The event, “Good Jobs Without a Bachelor’s Degree?,” sponsored by the American Institutes for Research, discussed jobs and industries in which two-year degrees, certificates, and employer based training programs are the primary types of education certification for workers, as opposed to the traditional four-year Bachelor’s degree.
Transition: High School to Career
On May 29, the American Institutes for Research (AIR) hosted an event, “Good Jobs without a Bachelor's Degree?” moderated by Amy Goldstein, staff writer at The Washington Post. The event featured a panel of higher education and workforce experts, including William H.
A new study from the National Association for College Admission Counseling reports that receiving college counseling in high school beginning in the freshman year, rather than only during junior and senior years, can significantly increase the college-going rates for students. The impact of early college counseling was the greatest for those student groups that are traditionally less likely to attend college.
As school systems across the country recommit themselves to ensuring college and career readiness and success, they must rely on districts to translate federal and state policies into the local context.
This issue brief is intended to assist state policymakers in better understanding strategies to prepare students with disabilities and special needs for college and career. The brief provides context and background on the numbers of students with disabilities who are college and career ready; examines issues related to preparation and readiness for postsecondary education and careers; and includes examples of current programs and policies that help students with disabilities to successfully transition to college and career.
As school systems across the country recommit themselves to ensuring college and career readiness and success, they must rely on districts to translate federal and state policies into the local context. This brief builds upon recommendations from a 2009 Institute of Education Sciences (IES) Practice Guide that describes evidence-based practices that promote postsecondary access for high school students.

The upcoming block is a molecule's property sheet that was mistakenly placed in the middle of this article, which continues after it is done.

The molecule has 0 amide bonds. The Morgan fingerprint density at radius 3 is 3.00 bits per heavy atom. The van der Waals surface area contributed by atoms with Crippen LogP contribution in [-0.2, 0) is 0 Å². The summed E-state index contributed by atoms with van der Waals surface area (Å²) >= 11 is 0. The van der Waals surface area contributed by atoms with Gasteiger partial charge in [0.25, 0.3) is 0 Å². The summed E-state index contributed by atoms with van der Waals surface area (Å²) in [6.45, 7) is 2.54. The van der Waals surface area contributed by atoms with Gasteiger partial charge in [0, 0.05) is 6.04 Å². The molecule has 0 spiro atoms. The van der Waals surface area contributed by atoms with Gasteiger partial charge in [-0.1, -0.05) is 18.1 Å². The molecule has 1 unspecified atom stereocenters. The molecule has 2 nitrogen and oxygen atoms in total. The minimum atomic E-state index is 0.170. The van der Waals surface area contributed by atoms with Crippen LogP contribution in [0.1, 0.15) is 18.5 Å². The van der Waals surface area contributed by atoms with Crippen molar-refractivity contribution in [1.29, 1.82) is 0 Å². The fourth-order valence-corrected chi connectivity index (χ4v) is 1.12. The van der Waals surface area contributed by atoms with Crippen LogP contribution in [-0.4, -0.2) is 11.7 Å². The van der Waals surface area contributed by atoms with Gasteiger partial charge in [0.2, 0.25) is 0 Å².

The College & Career Readiness & Success (CCRS) Center recently released a brief titled How Career and Technical Education Can Help Students Be College and Career Ready: A Primer. This brief examines the role of career and technical education (CTE) in preparing students for both college and the workforce in a changing postsecondary landscape.
If educators and policymakers are to make good on the national commitment to graduate more students from high school prepared to face postsecondary challenges, schools must continue to improve career technical education (CTE), ensuring that students have access to high-quality pathways to success. This brief provides an overview of the evolution of CTE in the U.S., reviews what CTE looks like in practice, and highlights issues CTE faces in the field that must be overcome for it to become an impactful and wide-reaching strategy for preparing students for postsecondary success.
On March 25, the American Youth Policy Forum and the National High School Center offered a webinar titled, “Helping Students with Disabilities Transition to College and Careers.” This event brought together several leaders in the field of special ed
On March 22, the American Youth Policy Forum (AYPF) examined the use of research in the policymaking process in a forum on Capitol Hill titled, “The Use of Research within State Education Agencies.” The event featured new research by Dr. Margaret Goertz, University of Pennsylvania and Dr. Diane Massell, University of Michigan, on how staff in State Education Agencies (SEAs) access, interpret, and use research to inform their work and how external partners support the dissemination of research within the agency.